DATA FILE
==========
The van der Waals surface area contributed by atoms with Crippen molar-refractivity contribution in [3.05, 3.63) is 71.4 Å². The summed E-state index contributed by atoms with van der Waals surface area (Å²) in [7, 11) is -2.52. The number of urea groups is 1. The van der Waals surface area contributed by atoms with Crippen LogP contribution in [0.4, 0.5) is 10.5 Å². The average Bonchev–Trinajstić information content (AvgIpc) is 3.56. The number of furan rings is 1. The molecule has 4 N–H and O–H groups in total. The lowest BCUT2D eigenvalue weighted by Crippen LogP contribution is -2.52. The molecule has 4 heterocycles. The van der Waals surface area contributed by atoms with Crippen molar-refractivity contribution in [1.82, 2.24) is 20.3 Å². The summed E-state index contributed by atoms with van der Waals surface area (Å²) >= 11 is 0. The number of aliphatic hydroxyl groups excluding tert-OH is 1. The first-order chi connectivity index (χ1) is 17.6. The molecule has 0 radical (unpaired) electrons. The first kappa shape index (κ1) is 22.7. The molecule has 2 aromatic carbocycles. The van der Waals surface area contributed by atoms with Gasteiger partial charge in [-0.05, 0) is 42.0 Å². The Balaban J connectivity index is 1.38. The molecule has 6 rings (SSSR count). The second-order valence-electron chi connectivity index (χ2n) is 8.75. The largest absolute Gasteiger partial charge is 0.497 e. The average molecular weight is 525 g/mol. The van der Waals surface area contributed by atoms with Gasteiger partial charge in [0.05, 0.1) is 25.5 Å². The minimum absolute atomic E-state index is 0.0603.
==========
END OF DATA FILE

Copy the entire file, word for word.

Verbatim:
The van der Waals surface area contributed by atoms with Crippen molar-refractivity contribution in [3.05, 3.63) is 71.4 Å². The summed E-state index contributed by atoms with van der Waals surface area (Å²) in [7, 11) is -2.52. The number of urea groups is 1. The van der Waals surface area contributed by atoms with Crippen LogP contribution in [0.4, 0.5) is 10.5 Å². The average Bonchev–Trinajstić information content (AvgIpc) is 3.56. The number of furan rings is 1. The molecule has 4 N–H and O–H groups in total. The lowest BCUT2D eigenvalue weighted by Crippen LogP contribution is -2.52. The molecule has 4 heterocycles. The van der Waals surface area contributed by atoms with Crippen molar-refractivity contribution in [1.82, 2.24) is 20.3 Å². The summed E-state index contributed by atoms with van der Waals surface area (Å²) >= 11 is 0. The number of aliphatic hydroxyl groups excluding tert-OH is 1. The first-order chi connectivity index (χ1) is 17.6. The molecule has 0 radical (unpaired) electrons. The first kappa shape index (κ1) is 22.7. The molecule has 2 aromatic carbocycles. The van der Waals surface area contributed by atoms with Gasteiger partial charge in [-0.05, 0) is 42.0 Å². The Balaban J connectivity index is 1.38. The molecule has 6 rings (SSSR count). The second-order valence-electron chi connectivity index (χ2n) is 8.75. The largest absolute Gasteiger partial charge is 0.497 e. The average molecular weight is 525 g/mol. The van der Waals surface area contributed by atoms with Gasteiger partial charge in [0.05, 0.1) is 25.5 Å². The minimum absolute atomic E-state index is 0.0603.